- A Crime of Opportunity
No matter how fast or how far she ran, she was never going to outrun herself. That was the sorry truth, Delilah thought. She was still here. She slowed on the last stretch through Golden Gate Park and found Mrs. Stowe—no, she had to remember, Renée—waiting where she said she’d be, by the windmill. They crossed the highway to the sidewalk along the seawall that paralleled the dunes. It was already dark at six, a November dark, a West Coast dark, nothing like New York in November, where you always seemed to be in the shadow of the buildings. And not as cold here, as if the wispy fog were insulation against the wind.
Where were they now? Even after five months in San Francisco she still got lost, running, day or night. She wasn’t sure what direction they were going now—north, south?—though she could hear the waves slap against the sandy beach. She didn’t want to seem anxious; Renée would say, “Okay, Delilah, what is it?” with that hint of impatience in her voice. Once she’d told Renée, “Prepare for the worst and it will never happen,” and Renée had come back with, “Preparation inhibits spontaneity. Forget those maxims, Delilah. You’re no longer in the Girl Scouts.”
She hadn’t taken her cell phone or her pager. Renée never commented, though, if she got a call from her office; Renée knew her job involved instant decisions at all hours. The plan tonight was that they would walk for a while and end up in a small neighborhood restaurant Renée knew about. She could phone in to the office from there, Delilah thought, to get the new euro high against the dollar.
Renée was in her storytelling mode, this time about her paleontologist husband’s first discovery in Patagonia. “We lived in one of those white canvas pyramid tents: I remember how the dozen or so guy lines would sing in the night wind. The place where Sonny had chosen to dig was a treasure trove of Pliocene-era fossils. The armadillo, by the way, has hardly changed at all in forty-five million years: it has stayed the same since the Eocene period, a [End Page 335] living fossil. We had twenty of the local Indians to work the site. Wonderfully conscientious men and women.”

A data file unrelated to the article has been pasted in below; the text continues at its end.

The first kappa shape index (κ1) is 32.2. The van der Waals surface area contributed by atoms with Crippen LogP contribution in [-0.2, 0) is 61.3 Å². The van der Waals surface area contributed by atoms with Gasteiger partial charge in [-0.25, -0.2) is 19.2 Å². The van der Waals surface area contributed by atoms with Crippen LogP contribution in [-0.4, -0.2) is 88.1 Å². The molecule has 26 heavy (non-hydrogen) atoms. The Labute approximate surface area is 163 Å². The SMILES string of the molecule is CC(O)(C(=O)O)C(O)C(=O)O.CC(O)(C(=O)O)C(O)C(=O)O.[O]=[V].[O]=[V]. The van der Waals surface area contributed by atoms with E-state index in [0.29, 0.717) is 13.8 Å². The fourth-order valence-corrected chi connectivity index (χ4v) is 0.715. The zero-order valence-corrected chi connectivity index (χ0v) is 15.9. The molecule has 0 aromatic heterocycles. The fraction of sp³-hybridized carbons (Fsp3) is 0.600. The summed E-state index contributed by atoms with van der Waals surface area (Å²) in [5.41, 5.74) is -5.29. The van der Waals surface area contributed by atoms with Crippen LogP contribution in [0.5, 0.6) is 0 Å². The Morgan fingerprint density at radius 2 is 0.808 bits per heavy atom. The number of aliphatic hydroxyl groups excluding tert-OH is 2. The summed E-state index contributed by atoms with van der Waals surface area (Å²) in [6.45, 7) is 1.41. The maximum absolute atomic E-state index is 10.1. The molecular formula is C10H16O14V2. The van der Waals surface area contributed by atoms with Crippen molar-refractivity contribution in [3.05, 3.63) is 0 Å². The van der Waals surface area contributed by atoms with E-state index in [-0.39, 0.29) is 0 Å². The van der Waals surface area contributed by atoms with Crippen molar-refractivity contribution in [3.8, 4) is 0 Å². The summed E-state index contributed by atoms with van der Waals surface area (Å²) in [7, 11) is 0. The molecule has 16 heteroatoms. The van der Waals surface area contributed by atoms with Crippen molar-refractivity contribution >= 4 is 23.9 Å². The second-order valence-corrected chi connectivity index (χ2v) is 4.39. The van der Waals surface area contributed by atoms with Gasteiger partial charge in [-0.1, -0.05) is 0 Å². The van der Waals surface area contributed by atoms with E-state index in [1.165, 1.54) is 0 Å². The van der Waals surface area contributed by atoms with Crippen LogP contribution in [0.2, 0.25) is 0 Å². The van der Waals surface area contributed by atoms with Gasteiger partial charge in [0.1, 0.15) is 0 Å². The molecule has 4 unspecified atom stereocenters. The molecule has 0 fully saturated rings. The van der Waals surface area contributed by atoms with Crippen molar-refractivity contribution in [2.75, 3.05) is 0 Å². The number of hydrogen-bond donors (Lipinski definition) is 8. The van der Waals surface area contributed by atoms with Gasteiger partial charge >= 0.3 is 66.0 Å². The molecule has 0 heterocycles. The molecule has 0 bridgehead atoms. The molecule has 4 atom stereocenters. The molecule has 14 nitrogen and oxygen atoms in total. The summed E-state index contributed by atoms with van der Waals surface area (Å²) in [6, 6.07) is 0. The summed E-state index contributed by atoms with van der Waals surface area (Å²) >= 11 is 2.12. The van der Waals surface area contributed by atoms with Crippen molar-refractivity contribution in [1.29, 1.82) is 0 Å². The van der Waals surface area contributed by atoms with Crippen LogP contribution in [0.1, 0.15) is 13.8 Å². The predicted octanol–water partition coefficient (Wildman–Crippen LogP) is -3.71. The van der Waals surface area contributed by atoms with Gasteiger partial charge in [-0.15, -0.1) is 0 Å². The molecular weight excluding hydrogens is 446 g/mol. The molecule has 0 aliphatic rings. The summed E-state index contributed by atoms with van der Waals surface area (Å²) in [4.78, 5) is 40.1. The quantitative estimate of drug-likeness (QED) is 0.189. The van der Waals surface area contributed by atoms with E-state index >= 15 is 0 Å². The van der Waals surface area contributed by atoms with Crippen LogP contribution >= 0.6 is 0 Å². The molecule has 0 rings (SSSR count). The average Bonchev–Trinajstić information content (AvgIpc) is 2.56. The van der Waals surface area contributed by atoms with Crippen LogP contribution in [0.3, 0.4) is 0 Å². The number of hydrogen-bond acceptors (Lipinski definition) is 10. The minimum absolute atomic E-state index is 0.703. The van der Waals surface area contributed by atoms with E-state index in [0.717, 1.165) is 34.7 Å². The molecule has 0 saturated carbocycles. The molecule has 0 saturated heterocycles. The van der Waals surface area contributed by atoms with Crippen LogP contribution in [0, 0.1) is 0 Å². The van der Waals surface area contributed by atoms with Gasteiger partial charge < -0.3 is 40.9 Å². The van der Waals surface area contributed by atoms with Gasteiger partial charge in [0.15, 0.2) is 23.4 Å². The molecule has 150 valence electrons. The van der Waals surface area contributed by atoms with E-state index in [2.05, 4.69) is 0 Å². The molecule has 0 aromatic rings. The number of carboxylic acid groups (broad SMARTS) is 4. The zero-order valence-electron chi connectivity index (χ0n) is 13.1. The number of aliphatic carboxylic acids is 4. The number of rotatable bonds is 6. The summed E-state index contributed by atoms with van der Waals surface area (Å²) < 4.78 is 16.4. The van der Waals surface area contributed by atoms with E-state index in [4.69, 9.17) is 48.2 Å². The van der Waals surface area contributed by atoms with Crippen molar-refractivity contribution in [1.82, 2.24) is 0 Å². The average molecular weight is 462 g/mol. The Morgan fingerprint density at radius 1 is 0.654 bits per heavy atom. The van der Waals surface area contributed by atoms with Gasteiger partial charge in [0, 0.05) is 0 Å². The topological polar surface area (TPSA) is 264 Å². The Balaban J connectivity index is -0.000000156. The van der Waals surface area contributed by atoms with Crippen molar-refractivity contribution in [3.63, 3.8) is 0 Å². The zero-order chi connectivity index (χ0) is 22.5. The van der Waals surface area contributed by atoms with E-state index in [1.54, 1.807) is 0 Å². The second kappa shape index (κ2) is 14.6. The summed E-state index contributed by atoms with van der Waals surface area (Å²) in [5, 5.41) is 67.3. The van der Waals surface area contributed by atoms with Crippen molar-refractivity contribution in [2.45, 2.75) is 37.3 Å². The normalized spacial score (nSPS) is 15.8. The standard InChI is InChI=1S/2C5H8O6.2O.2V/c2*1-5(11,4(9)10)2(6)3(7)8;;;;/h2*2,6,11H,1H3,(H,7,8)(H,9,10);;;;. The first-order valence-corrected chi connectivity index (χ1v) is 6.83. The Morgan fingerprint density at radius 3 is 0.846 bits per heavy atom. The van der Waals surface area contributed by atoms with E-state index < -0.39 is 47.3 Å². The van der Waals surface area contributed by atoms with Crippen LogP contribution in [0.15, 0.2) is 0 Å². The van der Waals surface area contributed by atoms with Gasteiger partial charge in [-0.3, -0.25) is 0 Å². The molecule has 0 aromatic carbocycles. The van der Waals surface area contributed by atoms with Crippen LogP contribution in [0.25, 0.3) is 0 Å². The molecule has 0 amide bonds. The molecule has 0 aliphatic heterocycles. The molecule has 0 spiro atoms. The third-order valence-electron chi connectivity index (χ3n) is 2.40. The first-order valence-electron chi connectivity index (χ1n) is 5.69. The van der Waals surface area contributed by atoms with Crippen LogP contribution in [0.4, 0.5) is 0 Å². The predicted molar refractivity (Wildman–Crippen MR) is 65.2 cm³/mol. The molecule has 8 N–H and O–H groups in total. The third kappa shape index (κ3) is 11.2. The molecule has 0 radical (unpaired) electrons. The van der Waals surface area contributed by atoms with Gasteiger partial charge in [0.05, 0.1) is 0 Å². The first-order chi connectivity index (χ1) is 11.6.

Striding along in her British outfit, long tartan skirt, turtleneck sweater and camel-hair blazer, heavy brogans, her gray hair topped by a beret, Renée was becoming more English with each sentence. Her husband had been born in London. Clothes seemed made for her: she was tall, narrow, long-waisted like the models you saw in magazines. Extremely trim, though she ate like a horse. She was swinging her cane, her English shooting stick, she called it, that turned into a kind of stool when you stuck the metal spike at the end into the ground and opened the handle.
“Let’s stop for a minute so I can stretch.” She interrupted Renée’s story to steer them to a cement bench under a streetlight. She was warm in her sweats and twisted her fanny pack around so it didn’t stick into her side before she started her stretches. Renée paced in the square of light; she couldn’t sit still either. What was amazing was that Renée looked no more than forty, say, maybe fifty. But she had to be nearly eighty. One of her stories took place in 1939. Her face was almost unlined, though there was no sign of surgery. She had young breasts; Delilah had seen them when Renée was trying on a dress at Nordstrom’s. There were no liver spots on the backs of her hands.
There had been occasional passersby, a woman walking a dog, but now two men stopped. “Lovely evening,” one said. Renée stopped pacing but didn’t pause in her tale about discovering that she’d been sitting upon four vertebrae of a species never before found in South America. “Why don...